Dr. Mike Evans, associate professor of family medicine and public health at the University of Toronto, has one possible response. Check out this fun video (under 10 minutes in length) where Evans speaks of one intervention that’s been shown to dramatically reduce the risks for anxiety, depression, fatigue, knee arthritis, hip fracture, diabetes, dementia and Alzheimer’s, and death.
Up to 14 percent of pregnant women may have major depressive disorder, a condition characterized by feelings of dread, gloom and hopelessness, and a loss of interest in normally pleasurable activities. Some women suffer from depression before becoming pregnant, stop taking their medication and then experience a relapse; in other women, pregnancy itself may cause depression. Depression, if left untreated, can pose risks to both mother and baby. The mom-to-be could stop taking care of herself or her fetus, and might even engage in self-destructive behavior. Studies have also linked depression during pregnancy to poor birth outcomes and postpartum depression.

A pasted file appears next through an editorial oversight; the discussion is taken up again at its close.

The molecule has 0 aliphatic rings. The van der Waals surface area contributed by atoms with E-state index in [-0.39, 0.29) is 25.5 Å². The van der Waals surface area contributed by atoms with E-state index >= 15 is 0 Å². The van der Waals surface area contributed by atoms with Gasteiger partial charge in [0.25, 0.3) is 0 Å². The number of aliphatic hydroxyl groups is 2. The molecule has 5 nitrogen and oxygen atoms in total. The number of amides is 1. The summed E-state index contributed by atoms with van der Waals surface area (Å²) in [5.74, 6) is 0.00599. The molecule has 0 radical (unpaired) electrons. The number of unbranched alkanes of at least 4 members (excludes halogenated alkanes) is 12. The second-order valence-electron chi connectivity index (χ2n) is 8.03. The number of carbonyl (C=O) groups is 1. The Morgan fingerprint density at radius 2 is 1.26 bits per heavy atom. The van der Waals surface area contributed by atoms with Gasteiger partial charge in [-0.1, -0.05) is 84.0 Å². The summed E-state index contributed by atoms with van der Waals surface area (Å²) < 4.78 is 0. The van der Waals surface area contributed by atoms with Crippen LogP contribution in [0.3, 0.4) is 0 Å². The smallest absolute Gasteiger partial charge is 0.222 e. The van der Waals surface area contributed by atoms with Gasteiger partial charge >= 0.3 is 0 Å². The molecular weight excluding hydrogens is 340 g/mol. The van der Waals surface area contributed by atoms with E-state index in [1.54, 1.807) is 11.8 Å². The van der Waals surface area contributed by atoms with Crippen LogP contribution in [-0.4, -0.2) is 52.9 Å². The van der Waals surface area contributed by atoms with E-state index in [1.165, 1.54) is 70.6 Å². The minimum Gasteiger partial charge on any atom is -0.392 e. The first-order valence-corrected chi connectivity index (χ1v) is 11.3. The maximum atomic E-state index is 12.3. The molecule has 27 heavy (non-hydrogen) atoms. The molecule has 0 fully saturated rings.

Stanford researchers found that women who received the depression-specific acupuncture experienced a bigger reduction in depression symptoms than the women in the other groups. The response rate — defined as having a 50 percent or greater reduction in symptoms — was 63 percent for the women receiving depression-specific acupuncture, compared with 44 percent for the women in the other two treatment groups combined.
For more on this study, click here to check out much info on the study and its findings.